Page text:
Russia’s parliament voted to confirm Mikhail Mishustin as prime minister on Thursday as part of a move that could help President Vladimir Putin extend his 20-year rule indefinitely.
Mr Mishustin — who 24 hours earlier was a well-regarded but little-known technocrat — will now have the task of satisfying the “demand for change” that Mr Putin acknowledged in his annual state of the nation address on Wednesday.
With Mr Putin’s ratings hovering near record lows, those plans include overseeing a Rbs25.7tn ($417bn) stimulus programme of “national projects” aimed at kick-starting Russia’s moribund economy, and a social spending package amounting to between Rbs400bn and Rbs500bn.
Speaking to lawmakers Mr Mishustin, 53, said he would prioritise raising living standards.
“People should be feeling real changes for the better right now, but it is far from happening everywhere,” he said, adding that Russia would need a “new quality of management”.
Other priorities would include turning the government into a “digital programme”, boosting exports, improving road infrastructure, repairing a damaged business climate and attracting foreign investment, said Mr Mishustin.
Lawmakers easily confirmed Mr Mishustin’s appointment, with 383 votes in favour, none against and 41 abstentions.
Mr Putin shocked Russia’s elite when he announced sweeping constitutional changes during his address on Wednesday, then accepted his cabinet’s resignation hours later. Analysts say the moves are aimed at ensuring Mr Putin retains power well after his fourth and final term as president expires in 2024.
Prime Minister Dmitry Medvedev, a close ally who filled in for Mr Putin as president from 2008 to 2012, stepped aside in favour of Mr Mishustin, who has won plaudits for running Russia’s tax office since 2010.
The appointment of a technocrat barely known outside policy circles surprised senior Russian officials and bankers — as well as Mr Mishustin himself, according to a person close to the Kremlin. “He had no idea it was happening. He sat there at Putin’s address with everyone else, and only found out after Medvedev resigned,” the person said.
Mr Mishustin is “one of the best-qualified and most promising candidates,” Sberbank chief executive Herman Gref, a longtime Putin ally and leader of the Kremlin’s reformist wing, told reporters.
“He’s a manager with a capital M,” Mr Gref said. “He knows how to put a team together and build relationships, and he does it in actually the right way to get a result. He has done it many times in new places for him.”
Born in Moscow, Mr Mishustin studied system engineering at one of Russia’s top technical institutes, graduating in 1992 just after the Soviet Union collapsed.
He joined the civil service in 1998 and a year later was appointed deputy tax minister, where he helped raise Russia’s catastrophically low collection rates through a digitisation programme.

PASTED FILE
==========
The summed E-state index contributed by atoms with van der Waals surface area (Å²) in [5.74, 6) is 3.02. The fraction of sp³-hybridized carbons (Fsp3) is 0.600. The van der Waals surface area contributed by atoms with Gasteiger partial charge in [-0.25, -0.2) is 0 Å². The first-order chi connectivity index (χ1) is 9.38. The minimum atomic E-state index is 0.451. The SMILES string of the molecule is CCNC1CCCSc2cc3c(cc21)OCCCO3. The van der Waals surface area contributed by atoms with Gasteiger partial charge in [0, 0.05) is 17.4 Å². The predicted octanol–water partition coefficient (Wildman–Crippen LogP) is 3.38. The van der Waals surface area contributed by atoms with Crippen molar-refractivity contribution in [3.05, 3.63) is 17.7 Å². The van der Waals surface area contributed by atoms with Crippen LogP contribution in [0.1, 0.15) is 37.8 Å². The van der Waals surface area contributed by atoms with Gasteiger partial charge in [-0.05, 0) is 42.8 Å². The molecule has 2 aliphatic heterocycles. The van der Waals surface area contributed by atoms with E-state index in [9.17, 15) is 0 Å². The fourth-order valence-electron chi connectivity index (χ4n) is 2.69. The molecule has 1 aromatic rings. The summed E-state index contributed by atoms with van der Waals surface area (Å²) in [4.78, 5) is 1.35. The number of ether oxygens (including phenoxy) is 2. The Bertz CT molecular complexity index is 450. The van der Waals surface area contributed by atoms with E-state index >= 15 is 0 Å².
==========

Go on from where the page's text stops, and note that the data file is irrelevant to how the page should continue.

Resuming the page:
“Everything was on paper. It was impossible to sort through it,” a person close to Mr Mishustin said. “He set up an IT system that meant money could actually be collected for the state budget. That was all him.”
Mr Mishustin then headed up Russia’s property management agency and special economic zones before leaving government in 2008 to become president of UFG Asset Management, a leading Russian fund.
Two years later he returned to government as head of the tax office and set about a technology-driven overhaul of the agency. “We built the technology and are now becoming economists,” he told the Financial Times in an interview last year.
The revamp — which enables Russia’s tax officials to see every purchase receipt across the country within 90 seconds of a transaction — has won Mr Mishustin, a fluent English speaker, plaudits from tax professionals worldwide.
Mr Mishustin was an active member of the OECD’s information-sharing network and collaborated with western officials on thorny reforms such as adopting to US FATCA regulations on foreign tax compliance.
Mr Mishustin’s real value to Mr Putin may be the way his job gave him deep insight into the Russian system, people close to him say.
“The tax office is a unique job because you see the macroeconomy, you see every little small business, every single person if you want. It’s totally transparent. All federal, regional and local issues are obvious,” one said.
Even as a civil servant, Mr Mishustin understood the rules of Russian politics. Last year, he told a friend that even when talking about tax he had got to be careful about the man at the top, while pointing at a picture of Putin.
“He has done a very successful job turning the tax office into a modern, much less corrupt, technological agency, but it took him quite a long time,” the person close to the Kremlin said. “Being prime minister is a different story. You cannot spend a lot of time working on issues in one agency. You have to spin 10 different plates at once. Making him a success will take a lot of effort.”
But Mr Mishustin is also a skilled navigator of the corridors of power and has strong relationships with liberal figures as well as members of Mr Putin’s inner circle, people close to him say. A keen ice hockey player, he sits on the board of CSKA, Moscow’s top club in the sport, alongside some of Mr Putin’s closest confidants.
“People tend to underestimate how politically sharp he is,” said a senior executive at a state company. “The beauty of hockey is that it enables people to make quality decisions at a very fast pace. I played hockey with him and am quite sure he will be able to project this quality in his new capacity.”